J.J. Abrams is a director, writer and producer of both TV ('Lost') and film (the first of the upcoming 'Star Wars' trilogy, for instance).
That may explain why 'S' is more of a very atypical experiment than a classic narrative.
The slipover cover contains an imitation of a 1950s library-book, 'Ship of Theseus' by 'V. M. Straka.
The plot of this 'Theseus' is then
a) commented by the footnotes made by a Straka-specialist (think Alfred Appel commenting on Vladimir Nabokov), and
b) doubled by numerous notes scribbled in the margins by two other people, corresponding with each other through this particular copy of 'Theseus'.
That equals four narrative voices, in all.
The hand-written notes correspond to five different time periods, each represented in a different colour of ink (colorblind readers abstain from this one) but all liable to appear on the same page. (Obviously, no explanation is provided. That would spoil the fun, I guess?)
Add to that loose papers folded between the pages; postcards, letters, telegrams and paper clippings, all relevant to the two penpals' hunt for the identity of the (fictive!) author, Straka.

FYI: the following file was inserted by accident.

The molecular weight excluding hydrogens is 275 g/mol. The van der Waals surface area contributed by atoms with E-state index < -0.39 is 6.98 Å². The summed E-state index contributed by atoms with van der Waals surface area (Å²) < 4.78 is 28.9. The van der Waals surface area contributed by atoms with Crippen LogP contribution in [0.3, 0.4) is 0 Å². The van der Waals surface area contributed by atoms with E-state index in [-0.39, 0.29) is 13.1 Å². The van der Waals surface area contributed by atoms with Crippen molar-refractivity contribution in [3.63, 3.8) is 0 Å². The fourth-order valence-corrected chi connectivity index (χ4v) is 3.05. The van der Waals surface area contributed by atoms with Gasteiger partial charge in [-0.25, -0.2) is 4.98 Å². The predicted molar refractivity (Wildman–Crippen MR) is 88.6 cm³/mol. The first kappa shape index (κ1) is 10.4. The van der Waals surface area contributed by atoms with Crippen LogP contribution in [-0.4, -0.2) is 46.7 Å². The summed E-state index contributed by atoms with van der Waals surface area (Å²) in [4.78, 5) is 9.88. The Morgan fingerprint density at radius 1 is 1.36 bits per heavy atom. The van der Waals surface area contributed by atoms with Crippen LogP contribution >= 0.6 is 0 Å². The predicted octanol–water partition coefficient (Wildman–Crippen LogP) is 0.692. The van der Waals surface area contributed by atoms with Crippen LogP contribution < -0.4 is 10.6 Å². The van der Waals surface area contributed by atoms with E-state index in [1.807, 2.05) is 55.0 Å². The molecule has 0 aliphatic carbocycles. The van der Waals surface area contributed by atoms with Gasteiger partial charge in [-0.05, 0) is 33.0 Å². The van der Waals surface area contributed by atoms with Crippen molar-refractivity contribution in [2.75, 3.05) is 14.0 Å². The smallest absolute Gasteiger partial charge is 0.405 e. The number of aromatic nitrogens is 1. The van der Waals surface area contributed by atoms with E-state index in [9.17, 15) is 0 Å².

They crack codes in the novel and footnotes, they rival with another literary researcher and are increasingly persecuted by threatening strangers.
The plot in 'Theseus' parallels the plot panning out in the margins.
= Complicated only begins to describe it!
It is a tribute to Abrams's genius that it still reads fairly well, and is entertaining!
For a book about literature, the style is exceedingly straightforward (Abrams is a writer; not a novelist. Apparently, neither is Horst.) which is a pity.
It is also a bit frustrating that a lot of loose ends are left hanging in the end, but then after 450 pages of keeping two plots, four narrators and seven (in all!) time spans in mind simultaneously, I was also rather thankful to get to move on to something else.